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  Early cortical surface plasticity relates to basic mathematical learning

Kuhl, U., Friederici, A. D., the LEGASCREEN consortium, & Skeide, M. A. (2020). Early cortical surface plasticity relates to basic mathematical learning. NeuroImage, 204: 116235. doi:10.1016/j.neuroimage.2019.116235.

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Item Permalink: http://hdl.handle.net/21.11116/0000-0004-DB7C-B Version Permalink: http://hdl.handle.net/21.11116/0000-0004-E4B7-C
Genre: Journal Article

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 Creators:
Kuhl, Ulrike1, Author              
Friederici, Angela D.1, Author              
the LEGASCREEN consortium, Author              
Skeide, Michael A.1, Author              
Affiliations:
1Department Neuropsychology, MPI for Human Cognitive and Brain Sciences, Max Planck Society, ou_634551              

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Free keywords: Mathematical learning; Visuospatial quantity processing; Arithmetic; Parietal cortex; Brain development; Gray matter
 Abstract: Children lay the foundation for later academic achievement by acquiring core mathematical abilities in the first school years. Neural reorganization processes associated with individual differences in early mathematical learning, however, are still poorly understood. To fill this research gap, we followed a sample of 5-6-year-old children longitudinally to the end of second grade in school (age 7–8 years) combining magnetic resonance imaging (MRI) with comprehensive behavioral assessments. We report significant links between the rate of neuroplastic change of cortical surface anatomy, and children's early mathematical skills. In particular, most of the behavioral variance (about 73%) of children's visuospatial abilities was explained by the change in cortical thickness in the right superior parietal cortex. Moreover, half of the behavioral variance (about 55%) of children's arithmetic abilities was explained by the change in cortical folding in the right intraparietal sulcus. Additional associations for arithmetic abilities were found for cortical thickness change of the right temporal lobe, and the left middle occipital gyrus. Visuospatial abilities were related to right precentral and supramarginal thickness, as well as right medial frontal gyrus folding plasticity. These effects were independent of other individual differences in IQ, literacy and maternal education. Our findings highlight the critical role of cortical plasticity during the acquisition of fundamental mathematical abilities.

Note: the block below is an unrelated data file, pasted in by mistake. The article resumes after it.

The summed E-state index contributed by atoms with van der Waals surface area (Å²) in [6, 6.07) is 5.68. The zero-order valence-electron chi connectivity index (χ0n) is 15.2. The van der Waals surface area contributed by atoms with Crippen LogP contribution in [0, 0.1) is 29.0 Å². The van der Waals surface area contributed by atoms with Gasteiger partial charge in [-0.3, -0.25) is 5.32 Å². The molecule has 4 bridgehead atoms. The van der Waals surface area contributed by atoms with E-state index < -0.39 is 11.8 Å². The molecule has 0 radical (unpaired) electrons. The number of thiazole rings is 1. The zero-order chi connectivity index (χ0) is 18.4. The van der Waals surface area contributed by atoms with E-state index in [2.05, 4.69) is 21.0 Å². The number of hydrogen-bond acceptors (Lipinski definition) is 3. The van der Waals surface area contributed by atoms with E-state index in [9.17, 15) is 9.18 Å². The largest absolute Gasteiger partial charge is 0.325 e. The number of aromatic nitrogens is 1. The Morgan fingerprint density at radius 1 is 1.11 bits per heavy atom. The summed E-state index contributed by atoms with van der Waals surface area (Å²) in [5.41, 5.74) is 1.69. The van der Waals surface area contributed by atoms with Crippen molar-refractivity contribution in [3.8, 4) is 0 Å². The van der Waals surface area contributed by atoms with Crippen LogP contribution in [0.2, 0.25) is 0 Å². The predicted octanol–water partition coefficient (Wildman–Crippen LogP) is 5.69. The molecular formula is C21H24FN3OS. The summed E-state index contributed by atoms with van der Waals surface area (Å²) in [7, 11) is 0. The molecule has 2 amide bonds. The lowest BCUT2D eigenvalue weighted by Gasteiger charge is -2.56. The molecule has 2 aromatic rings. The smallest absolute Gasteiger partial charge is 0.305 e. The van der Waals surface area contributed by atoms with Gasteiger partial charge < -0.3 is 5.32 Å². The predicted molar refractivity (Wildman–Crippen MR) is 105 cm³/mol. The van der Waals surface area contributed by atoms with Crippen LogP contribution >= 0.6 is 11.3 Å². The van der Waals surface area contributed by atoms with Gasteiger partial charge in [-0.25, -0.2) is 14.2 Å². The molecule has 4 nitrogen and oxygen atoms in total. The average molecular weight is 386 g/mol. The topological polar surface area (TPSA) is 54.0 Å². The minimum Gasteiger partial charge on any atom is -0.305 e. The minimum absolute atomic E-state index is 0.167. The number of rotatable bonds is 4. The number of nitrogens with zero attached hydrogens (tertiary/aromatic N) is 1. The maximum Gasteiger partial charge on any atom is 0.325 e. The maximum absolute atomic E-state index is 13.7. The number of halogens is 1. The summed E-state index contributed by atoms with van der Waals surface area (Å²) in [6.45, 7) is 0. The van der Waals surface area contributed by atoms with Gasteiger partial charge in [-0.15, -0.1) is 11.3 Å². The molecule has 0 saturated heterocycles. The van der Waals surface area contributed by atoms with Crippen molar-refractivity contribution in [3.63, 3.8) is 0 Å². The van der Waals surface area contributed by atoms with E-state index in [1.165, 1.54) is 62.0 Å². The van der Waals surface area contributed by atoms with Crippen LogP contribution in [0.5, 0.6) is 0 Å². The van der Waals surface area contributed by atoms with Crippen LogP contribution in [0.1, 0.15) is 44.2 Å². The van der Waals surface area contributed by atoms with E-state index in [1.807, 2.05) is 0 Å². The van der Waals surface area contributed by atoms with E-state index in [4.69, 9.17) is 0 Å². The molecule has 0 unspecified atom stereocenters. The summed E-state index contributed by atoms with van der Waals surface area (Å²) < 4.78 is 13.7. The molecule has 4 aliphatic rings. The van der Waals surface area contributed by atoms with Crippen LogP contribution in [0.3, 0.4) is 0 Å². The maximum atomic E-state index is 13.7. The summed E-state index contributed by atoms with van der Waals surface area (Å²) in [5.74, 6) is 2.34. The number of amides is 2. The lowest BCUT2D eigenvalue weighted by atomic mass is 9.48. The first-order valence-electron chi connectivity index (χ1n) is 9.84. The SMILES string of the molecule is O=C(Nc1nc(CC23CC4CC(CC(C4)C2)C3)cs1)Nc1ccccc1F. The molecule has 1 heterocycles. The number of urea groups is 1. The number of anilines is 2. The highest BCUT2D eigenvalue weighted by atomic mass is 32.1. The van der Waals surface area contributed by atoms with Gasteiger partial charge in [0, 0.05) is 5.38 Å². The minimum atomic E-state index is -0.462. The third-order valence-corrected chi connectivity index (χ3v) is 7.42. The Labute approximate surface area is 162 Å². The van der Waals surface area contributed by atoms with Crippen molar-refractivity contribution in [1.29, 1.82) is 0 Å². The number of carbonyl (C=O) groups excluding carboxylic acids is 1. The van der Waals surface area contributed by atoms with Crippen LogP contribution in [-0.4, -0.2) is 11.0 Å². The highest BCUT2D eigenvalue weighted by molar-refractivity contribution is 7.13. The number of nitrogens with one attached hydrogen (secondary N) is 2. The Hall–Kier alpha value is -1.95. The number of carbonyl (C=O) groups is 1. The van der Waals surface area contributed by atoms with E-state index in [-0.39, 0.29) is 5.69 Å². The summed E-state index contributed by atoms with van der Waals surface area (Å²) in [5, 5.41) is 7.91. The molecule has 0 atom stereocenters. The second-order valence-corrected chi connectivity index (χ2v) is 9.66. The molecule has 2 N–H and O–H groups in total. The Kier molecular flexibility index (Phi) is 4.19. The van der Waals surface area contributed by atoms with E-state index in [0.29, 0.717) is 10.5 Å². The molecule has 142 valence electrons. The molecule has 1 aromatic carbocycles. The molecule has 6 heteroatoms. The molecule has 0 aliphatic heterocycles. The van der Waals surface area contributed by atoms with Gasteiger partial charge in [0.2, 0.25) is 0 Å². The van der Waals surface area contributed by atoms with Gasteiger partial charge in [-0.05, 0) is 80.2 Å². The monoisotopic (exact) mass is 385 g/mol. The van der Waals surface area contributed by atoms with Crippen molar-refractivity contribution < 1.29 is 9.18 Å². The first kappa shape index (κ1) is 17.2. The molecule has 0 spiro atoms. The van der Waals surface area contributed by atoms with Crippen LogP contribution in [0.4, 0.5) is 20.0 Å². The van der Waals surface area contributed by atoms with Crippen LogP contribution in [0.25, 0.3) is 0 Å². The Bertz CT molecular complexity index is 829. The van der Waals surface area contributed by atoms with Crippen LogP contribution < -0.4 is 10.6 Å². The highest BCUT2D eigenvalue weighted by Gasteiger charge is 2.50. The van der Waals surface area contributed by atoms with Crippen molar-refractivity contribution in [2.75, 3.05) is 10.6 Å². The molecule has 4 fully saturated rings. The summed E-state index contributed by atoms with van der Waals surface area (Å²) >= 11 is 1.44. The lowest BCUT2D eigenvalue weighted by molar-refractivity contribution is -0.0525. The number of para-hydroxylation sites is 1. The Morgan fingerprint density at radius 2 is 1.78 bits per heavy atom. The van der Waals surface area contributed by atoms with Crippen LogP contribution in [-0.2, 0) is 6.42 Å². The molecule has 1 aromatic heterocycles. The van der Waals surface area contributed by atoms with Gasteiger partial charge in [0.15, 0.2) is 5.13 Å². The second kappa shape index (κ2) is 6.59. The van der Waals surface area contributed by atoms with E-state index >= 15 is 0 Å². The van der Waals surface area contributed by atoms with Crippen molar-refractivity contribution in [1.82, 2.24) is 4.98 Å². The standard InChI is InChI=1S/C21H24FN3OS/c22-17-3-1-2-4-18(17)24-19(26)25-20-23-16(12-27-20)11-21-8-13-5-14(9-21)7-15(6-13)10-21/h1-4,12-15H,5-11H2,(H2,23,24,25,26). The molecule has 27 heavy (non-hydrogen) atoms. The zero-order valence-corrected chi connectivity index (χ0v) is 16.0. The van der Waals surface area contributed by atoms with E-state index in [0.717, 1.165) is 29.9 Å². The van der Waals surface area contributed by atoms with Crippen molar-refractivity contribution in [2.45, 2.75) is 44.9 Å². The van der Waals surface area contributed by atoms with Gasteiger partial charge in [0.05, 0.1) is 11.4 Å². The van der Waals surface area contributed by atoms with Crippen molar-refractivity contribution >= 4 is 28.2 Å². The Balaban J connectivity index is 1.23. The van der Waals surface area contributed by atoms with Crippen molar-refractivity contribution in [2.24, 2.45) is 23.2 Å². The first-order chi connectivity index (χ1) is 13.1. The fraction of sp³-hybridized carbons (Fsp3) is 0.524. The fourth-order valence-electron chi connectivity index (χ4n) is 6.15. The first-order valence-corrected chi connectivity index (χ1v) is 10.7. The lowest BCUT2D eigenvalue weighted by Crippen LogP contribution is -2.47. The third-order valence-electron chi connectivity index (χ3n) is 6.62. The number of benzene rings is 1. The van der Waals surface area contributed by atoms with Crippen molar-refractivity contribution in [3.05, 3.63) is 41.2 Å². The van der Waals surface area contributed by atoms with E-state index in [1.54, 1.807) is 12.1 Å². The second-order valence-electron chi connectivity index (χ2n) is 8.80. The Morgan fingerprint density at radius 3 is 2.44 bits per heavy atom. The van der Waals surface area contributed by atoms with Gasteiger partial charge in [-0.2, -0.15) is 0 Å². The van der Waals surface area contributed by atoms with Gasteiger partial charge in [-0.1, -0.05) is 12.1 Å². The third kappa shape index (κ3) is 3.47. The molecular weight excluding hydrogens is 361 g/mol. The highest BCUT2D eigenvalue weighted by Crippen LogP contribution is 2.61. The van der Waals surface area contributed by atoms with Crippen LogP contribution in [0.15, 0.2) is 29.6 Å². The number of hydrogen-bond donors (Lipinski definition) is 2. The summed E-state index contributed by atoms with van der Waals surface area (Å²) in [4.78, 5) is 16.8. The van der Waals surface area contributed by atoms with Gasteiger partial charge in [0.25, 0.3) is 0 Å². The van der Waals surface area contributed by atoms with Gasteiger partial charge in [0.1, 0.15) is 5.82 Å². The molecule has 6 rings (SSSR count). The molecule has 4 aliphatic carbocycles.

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Language(s): eng - English
 Dates: 2019-09-092019-04-282019-09-272019-10-032020-01
 Publication Status: Published in print
 Pages: -
 Publishing info: -
 Table of Contents: -
 Rev. Method: Peer
 Identifiers: DOI: 10.1016/j.neuroimage.2019.116235
Other: Epub ahead of print
PMID: 31586675
 Degree: -

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Project name : -
Grant ID : M.FE.A.NEPF0001
Funding program : -
Funding organization : Max Planck Society and Fraunhofer Society

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Title: NeuroImage
Source Genre: Journal
 Creator(s):
Affiliations:
Publ. Info: Orlando, FL : Academic Press
Pages: - Volume / Issue: 204 Sequence Number: 116235 Start / End Page: - Identifier: ISSN: 1053-8119
CoNE: https://pure.mpg.de/cone/journals/resource/954922650166